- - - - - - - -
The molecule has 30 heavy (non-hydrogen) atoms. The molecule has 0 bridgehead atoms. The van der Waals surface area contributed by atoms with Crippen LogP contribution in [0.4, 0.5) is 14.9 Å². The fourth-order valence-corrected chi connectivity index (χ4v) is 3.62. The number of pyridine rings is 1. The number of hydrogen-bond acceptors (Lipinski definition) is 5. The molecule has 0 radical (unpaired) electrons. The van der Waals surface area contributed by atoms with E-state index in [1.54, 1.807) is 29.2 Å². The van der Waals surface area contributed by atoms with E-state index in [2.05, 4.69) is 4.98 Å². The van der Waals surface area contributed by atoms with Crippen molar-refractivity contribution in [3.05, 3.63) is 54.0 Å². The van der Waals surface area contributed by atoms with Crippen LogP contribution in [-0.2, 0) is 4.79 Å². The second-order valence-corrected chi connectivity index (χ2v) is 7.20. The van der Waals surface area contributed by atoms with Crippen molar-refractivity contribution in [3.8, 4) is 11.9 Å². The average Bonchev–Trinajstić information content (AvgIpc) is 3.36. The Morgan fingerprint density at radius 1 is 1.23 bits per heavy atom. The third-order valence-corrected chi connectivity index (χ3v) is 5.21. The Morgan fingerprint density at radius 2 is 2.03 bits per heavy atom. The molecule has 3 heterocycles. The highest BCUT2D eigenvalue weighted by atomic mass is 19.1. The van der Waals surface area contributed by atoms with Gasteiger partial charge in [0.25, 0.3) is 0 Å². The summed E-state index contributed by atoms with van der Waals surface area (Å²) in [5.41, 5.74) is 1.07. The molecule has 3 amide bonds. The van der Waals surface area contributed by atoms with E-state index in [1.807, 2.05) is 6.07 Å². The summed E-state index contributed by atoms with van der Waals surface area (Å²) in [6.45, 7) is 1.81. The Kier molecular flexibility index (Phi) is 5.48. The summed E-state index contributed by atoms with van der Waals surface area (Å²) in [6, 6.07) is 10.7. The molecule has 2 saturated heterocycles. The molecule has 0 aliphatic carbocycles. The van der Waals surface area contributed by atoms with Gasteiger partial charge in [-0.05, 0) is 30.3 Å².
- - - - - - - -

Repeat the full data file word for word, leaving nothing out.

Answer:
The molecule has 30 heavy (non-hydrogen) atoms. The molecule has 0 bridgehead atoms. The van der Waals surface area contributed by atoms with Crippen LogP contribution in [0.4, 0.5) is 14.9 Å². The fourth-order valence-corrected chi connectivity index (χ4v) is 3.62. The number of pyridine rings is 1. The number of hydrogen-bond acceptors (Lipinski definition) is 5. The molecule has 0 radical (unpaired) electrons. The van der Waals surface area contributed by atoms with E-state index in [1.54, 1.807) is 29.2 Å². The van der Waals surface area contributed by atoms with E-state index in [2.05, 4.69) is 4.98 Å². The van der Waals surface area contributed by atoms with Crippen molar-refractivity contribution in [3.05, 3.63) is 54.0 Å². The van der Waals surface area contributed by atoms with Crippen LogP contribution in [-0.2, 0) is 4.79 Å². The second-order valence-corrected chi connectivity index (χ2v) is 7.20. The van der Waals surface area contributed by atoms with Crippen molar-refractivity contribution in [3.8, 4) is 11.9 Å². The average Bonchev–Trinajstić information content (AvgIpc) is 3.36. The Morgan fingerprint density at radius 1 is 1.23 bits per heavy atom. The third-order valence-corrected chi connectivity index (χ3v) is 5.21. The Morgan fingerprint density at radius 2 is 2.03 bits per heavy atom. The molecule has 3 heterocycles. The highest BCUT2D eigenvalue weighted by atomic mass is 19.1. The van der Waals surface area contributed by atoms with Gasteiger partial charge in [0.25, 0.3) is 0 Å². The summed E-state index contributed by atoms with van der Waals surface area (Å²) in [5.41, 5.74) is 1.07. The molecule has 3 amide bonds. The van der Waals surface area contributed by atoms with E-state index in [1.807, 2.05) is 6.07 Å². The summed E-state index contributed by atoms with van der Waals surface area (Å²) in [6.45, 7) is 1.81. The Kier molecular flexibility index (Phi) is 5.48. The summed E-state index contributed by atoms with van der Waals surface area (Å²) in [6, 6.07) is 10.7. The molecule has 2 saturated heterocycles. The molecule has 0 aliphatic carbocycles. The van der Waals surface area contributed by atoms with Gasteiger partial charge in [-0.05, 0) is 30.3 Å².